You might not think so, but I know it is because my three-year-old son has already peed outside twice in the last week. That I know of. At Grandma’s house the other day, he came moseying on into the house and said casually, “I peed in the flower holder.” I took a slow breath and calmly asked where exactly it was that he peed. He explained that it was in the flower holder (read flower pot) outside on Grandma’s porch. Then he and his dad had a nice man-to-man moment while he showed his dad precisely where. And how. Apparently the pot was just the right height. Then the next day, he came into Grandma’s house again and told us he peed in the bush. Somehow the time-outs and multiple discussions about peeing only in toilets aren’t registering. I’m trying to be calm and not overreact about this, but really! Maybe all you men out there can explain this to me. Why the fascination? Is it because it’s so convenient? Enjoyable? Freeing? Or just because you can? I don’t get it. It’s going to be a long summer around here. And it’s only March.

A few minutes ago he walked into the room and announced that he has hot pee. This is how my 5-year-old daughter has described a bladder infection, so when I asked, “You have hot pee?” I expected to hear more about pain or problems on the potty. Instead he explained that he peed on his finger for a long time and it was hot. Investigating his sister's claims, I suppose. Arrrgh! What am I going to do with my son and his “peanut”? If any of you know how to keep little boys from making their mark on the world, will you please let me know?

Saturday, January 28, 2006

Anything I Can Do

I have a show for you to watch. It’s called “Anything I Can Do” and it’s on PBS. It’s one of those do-it-yourself shows. The hostess is Mag Ruffman and the project today was building a child’s bench. The bench is made from 4 pieces of plywood all glued and screwed together and then decoupaged with little squares of colored fabric. The clever part about the project was that Meg designed it with her eyes shut. You might be thinking, “What? How could someone design a piece of furniture with shut eyes?” Well, you obviously don’t know Mag. She is very free-spirited. She just took a pencil, shut her eyes, and drew out the sides of the bench on a piece of plywood. Then she instructed us in the finer points of a jigsaw, eye and ear protection, and cut away. She assured us it didn’t even matter if the two sides of the bench were different from each other, because they are kind of like the sleeves of a dress—it doesn’t matter if they are different because they aren’t right next to each other so nobody will notice. Brilliant. Plus, she pointed out that one of the great things about designing furniture with your eyes closed is that if it turns out badly, you can always say, “Not bad, considering my eyes were closed.”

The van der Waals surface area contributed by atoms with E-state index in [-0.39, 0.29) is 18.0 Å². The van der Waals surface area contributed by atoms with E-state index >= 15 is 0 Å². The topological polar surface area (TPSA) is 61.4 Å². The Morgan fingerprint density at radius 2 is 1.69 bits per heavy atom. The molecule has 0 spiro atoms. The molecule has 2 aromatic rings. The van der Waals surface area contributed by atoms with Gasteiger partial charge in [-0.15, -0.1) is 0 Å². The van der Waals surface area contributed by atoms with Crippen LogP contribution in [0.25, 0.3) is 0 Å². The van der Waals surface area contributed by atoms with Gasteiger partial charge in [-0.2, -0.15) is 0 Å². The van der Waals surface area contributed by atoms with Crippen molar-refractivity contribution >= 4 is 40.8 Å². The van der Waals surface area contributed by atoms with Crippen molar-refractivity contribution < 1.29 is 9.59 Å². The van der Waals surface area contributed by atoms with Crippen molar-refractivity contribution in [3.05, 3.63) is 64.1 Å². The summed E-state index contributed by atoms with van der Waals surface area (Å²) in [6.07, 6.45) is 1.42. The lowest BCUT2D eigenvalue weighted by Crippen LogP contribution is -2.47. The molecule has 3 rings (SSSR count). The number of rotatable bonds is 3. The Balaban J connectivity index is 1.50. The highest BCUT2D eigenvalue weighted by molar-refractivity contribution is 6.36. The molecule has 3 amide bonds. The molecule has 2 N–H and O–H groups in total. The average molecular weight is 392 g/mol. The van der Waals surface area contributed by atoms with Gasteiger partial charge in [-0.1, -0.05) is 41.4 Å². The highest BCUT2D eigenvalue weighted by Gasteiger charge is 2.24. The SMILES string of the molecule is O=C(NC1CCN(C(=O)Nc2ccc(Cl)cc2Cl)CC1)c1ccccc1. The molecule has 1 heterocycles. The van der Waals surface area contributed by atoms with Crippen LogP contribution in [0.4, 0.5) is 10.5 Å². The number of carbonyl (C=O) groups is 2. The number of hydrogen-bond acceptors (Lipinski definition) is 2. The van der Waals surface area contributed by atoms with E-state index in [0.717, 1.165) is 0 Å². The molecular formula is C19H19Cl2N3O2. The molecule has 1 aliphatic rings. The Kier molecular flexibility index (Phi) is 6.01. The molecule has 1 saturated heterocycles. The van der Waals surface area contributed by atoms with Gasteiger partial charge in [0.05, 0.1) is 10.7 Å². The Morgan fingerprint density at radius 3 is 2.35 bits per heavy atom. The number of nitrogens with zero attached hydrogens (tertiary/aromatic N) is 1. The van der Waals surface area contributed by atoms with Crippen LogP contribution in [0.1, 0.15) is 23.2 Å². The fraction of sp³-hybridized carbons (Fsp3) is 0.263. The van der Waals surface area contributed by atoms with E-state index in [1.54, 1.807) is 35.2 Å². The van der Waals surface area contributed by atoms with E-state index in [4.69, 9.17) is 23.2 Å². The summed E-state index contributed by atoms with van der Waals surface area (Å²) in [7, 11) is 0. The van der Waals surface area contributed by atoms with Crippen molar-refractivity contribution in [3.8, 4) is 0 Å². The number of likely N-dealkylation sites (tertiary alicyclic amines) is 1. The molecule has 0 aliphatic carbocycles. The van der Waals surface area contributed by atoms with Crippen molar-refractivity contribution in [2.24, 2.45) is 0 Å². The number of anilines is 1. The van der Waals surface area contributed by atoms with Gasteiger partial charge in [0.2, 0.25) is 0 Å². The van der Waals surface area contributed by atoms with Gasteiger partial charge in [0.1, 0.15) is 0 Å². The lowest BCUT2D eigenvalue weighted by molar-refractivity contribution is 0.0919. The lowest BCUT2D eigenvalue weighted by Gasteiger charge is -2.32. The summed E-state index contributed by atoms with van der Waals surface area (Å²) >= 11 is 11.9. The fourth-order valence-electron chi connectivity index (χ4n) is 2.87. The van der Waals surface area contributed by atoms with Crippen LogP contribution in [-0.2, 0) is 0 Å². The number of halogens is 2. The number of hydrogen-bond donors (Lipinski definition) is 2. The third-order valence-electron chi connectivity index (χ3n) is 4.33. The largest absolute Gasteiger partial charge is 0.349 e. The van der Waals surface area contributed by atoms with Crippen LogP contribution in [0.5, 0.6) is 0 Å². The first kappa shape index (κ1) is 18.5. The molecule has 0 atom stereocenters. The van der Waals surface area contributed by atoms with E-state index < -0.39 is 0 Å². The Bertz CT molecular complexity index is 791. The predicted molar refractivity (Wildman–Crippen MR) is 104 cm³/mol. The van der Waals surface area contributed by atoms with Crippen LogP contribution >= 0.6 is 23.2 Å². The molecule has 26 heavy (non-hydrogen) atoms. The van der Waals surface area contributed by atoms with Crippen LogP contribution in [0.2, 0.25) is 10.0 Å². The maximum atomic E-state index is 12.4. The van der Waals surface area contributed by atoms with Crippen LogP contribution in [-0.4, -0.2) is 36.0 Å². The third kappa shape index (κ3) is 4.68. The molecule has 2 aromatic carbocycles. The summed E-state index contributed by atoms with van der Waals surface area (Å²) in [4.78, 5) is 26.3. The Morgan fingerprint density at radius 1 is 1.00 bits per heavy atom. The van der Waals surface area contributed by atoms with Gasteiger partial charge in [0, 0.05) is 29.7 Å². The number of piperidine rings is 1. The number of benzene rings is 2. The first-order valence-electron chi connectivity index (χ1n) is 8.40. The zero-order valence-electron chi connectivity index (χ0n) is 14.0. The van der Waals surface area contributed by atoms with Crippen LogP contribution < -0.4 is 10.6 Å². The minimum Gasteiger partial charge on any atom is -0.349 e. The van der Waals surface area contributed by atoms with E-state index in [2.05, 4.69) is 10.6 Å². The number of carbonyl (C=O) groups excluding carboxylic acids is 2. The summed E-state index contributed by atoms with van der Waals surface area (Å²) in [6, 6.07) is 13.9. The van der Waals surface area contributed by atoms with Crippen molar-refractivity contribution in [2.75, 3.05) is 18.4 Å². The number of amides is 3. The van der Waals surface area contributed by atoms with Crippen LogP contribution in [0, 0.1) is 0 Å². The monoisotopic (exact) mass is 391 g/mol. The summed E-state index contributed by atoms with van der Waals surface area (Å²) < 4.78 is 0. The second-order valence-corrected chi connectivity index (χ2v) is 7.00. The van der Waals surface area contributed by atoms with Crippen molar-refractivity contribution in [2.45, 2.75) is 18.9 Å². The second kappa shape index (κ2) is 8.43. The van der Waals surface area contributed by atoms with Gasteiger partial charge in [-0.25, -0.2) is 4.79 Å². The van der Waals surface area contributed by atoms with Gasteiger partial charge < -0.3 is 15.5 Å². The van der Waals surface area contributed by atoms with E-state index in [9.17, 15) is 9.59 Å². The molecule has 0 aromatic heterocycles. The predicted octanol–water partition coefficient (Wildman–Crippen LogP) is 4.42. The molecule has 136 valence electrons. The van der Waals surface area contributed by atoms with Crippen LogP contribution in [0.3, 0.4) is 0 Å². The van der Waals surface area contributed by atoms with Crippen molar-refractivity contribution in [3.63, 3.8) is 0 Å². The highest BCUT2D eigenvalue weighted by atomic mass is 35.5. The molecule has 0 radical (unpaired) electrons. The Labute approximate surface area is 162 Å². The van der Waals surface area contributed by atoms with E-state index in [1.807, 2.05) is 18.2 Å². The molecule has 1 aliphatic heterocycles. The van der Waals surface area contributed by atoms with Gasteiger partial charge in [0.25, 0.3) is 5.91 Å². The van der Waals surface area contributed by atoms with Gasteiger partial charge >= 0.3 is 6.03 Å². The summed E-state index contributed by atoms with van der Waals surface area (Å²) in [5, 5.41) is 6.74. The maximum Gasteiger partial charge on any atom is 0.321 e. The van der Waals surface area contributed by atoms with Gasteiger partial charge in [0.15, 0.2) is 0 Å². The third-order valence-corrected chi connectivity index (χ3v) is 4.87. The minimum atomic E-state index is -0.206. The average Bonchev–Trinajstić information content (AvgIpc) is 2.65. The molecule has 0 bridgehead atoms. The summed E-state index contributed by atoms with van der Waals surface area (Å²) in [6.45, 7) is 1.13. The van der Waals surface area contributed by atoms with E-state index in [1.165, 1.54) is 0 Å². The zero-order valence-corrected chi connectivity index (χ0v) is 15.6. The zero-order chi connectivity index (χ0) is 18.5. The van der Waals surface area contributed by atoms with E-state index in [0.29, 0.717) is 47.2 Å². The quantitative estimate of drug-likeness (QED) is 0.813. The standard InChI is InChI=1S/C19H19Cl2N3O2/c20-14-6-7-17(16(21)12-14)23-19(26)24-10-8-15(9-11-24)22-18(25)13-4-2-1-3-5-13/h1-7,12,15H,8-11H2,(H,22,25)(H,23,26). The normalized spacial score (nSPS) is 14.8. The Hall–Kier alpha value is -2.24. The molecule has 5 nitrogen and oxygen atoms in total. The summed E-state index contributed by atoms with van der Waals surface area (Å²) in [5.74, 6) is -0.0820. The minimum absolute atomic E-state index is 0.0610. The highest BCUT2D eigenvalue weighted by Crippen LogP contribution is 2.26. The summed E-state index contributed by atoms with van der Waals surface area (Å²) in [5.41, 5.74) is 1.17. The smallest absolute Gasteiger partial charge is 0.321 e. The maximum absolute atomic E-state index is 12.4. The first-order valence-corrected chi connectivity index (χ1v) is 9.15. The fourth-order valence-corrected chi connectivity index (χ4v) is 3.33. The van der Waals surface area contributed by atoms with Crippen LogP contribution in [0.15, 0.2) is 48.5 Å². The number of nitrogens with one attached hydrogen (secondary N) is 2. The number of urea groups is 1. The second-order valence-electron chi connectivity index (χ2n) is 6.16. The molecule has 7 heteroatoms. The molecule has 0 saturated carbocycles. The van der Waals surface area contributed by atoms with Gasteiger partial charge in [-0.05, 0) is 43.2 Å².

One thing I love about Mag is that she uses catchy little phrases throughout her show and she always gives her projects clever titles. This little kiddie bench she called “Glue Me Like You Did Last Summer.” A show about making garden pots she called “Pot and Bothered” and her show on making and wiring lamps she called “Interview with a Lamp Wire.” Now how did she come up with all that?